Coping with Bed Wetting in Older Children

Coping with bed wettingBesides being inconvenient and somewhat embarrassing, bedwetting in an older child can also affect self-esteem as HEALTH takes a closer look.


Otherwise known as nocturnal enuresis, this is defined as bedwetting over age five. Dr. Ravinder Kumar Bhatt, Specialist Internal Medicine explains that this is uncommon because by age seven, children are able to control their micturition reflex and their nervous system is well developed.


There are two types of nocturnal enuresis. Primary nocturnal enuresis is when a child has never developed complete nighttime bladder control. Secondary nocturnal enuresis is when a child has accidental wetting after having had bladder control for six or more months. It is more common in boys and in families in which one or both parents wet the bed as a child. “In fact, 15 percent of fiveyear-old children are bed wetters and 15 percent of those will be spontaneously cured each year without any treatment,” explains Dr. Bhatt. “A bedwetting child fails to recognize the sensation of a full bladder during sleep and thus fail to awaken during sleep to urinate.” Most people, around 80 percent, who wet their beds, wet only at night.


Dr. Bhatt says that a few common causes of bedwetting in an older child may include high urine production during night, small functional bladder capacities, poor arousability from sleep, and a family history of bedwetting and/or chronic constipation putting pressure on the bladder. “A worsening of bedwetting can take place if there are renal or nervous system problems,” he explains while other factors include diet, dairy products, citrus fruits, chocolate, and foods containing high levels of artificial color and sweetener have been connected with bedwetting. Dr. Bhatt says that a psychological cause also plays a part in bedwetting. Various causes are parental marital discord, child neglect, fear or phobias, conflicts at home and school, arrival of a new baby, loss of a pet, and child insecurity. However, some children who wet the bed tend to be less mature and self-reliant than those who do.


Motivational therapy involves parents encouraging and reinforcing a child’s sense of control over bed-wetting. Parents repeatedly tell their child that he or she can master bed-wetting, and they work with the child to design a reward system that will encourage and motivate the child to stay dry. This treatment works best for children who are eager to participate, have responsible parents, and have a good relationship with their health professional.


Self-awakening training is a method of helping a child awake from sleep, which involves having the child practice getting out of bed to go to
the bathroom. This works well when both the parents and the child are motivated, and usually this is more likely with children older than age six.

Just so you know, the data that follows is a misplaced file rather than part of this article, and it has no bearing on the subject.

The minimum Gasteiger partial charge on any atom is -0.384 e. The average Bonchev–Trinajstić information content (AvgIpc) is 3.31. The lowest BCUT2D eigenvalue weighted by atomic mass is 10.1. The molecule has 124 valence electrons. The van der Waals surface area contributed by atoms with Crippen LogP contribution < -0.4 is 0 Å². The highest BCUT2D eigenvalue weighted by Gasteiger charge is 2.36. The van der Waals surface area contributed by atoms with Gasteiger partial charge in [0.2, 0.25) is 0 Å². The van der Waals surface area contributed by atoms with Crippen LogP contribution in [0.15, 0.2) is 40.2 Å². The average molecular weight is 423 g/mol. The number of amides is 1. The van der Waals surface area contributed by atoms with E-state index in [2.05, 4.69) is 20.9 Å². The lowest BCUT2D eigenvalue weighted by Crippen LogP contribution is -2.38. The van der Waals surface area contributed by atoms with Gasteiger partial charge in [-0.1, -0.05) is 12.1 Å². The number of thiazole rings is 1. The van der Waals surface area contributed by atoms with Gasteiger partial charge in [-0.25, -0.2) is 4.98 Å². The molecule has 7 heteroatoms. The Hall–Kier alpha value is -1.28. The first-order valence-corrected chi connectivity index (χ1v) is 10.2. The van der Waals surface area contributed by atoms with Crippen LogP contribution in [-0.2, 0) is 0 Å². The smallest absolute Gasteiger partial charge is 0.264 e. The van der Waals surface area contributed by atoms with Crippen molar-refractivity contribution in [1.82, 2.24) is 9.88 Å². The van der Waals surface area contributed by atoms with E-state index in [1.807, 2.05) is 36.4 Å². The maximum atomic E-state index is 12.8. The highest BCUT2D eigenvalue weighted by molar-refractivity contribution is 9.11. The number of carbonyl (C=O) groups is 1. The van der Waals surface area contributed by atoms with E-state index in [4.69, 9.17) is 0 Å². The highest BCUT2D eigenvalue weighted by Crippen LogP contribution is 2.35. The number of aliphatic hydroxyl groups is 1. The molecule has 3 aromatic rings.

Dry-bed training consists of following a strict schedule for waking the child up at night until he or she learns to wake up alone when needed. The drybed training program is implemented over seven nights. After training is complete, the steps are repeated if the child wets the bed three nights in a row.


Dr. Bhatt recommends that a child with this problem should stop caffeine use and wherever possible, restrict fluids in evening/night. “The bedwetting alarm and self-awakening programs are reserved for children who fail to improve by adopting various home strategies,” he
says while devices and treatments that can be used at home vary in their effectiveness. Treatments can be used alone or in combination and may include a moisture alarm, which is worn on the body and makes a sound when urine first touches the child’s underclothing. The child is encouraged to try to ‘beat the buzzer.’ Moisture alarms are the most successful treatment for bedwetting, especially in children age 10 and older.


  • Make sure your child visits the toilet just before going to bed. Parents sometimes lift a sleeping child to the toilet before they themselves go to
  • bed. However, this may encourage a child to wet the bed because their bladder does not feel full before they pass urine.
  • Make sure your child doesn’t have a drink within two to three hours of bedtime. However, limiting a child’s fluid intake during the day will not help to develop bladder control. Children should be encouraged to drink seven to eight cups of fluid, spaced out throughout the day.
  • Make it easy for your child to reach the toilet – perhaps leave a light on. Encourage your child to return to his/her own bed after it has been changed. Record wet and dry nights and reward dry nights using star charts.
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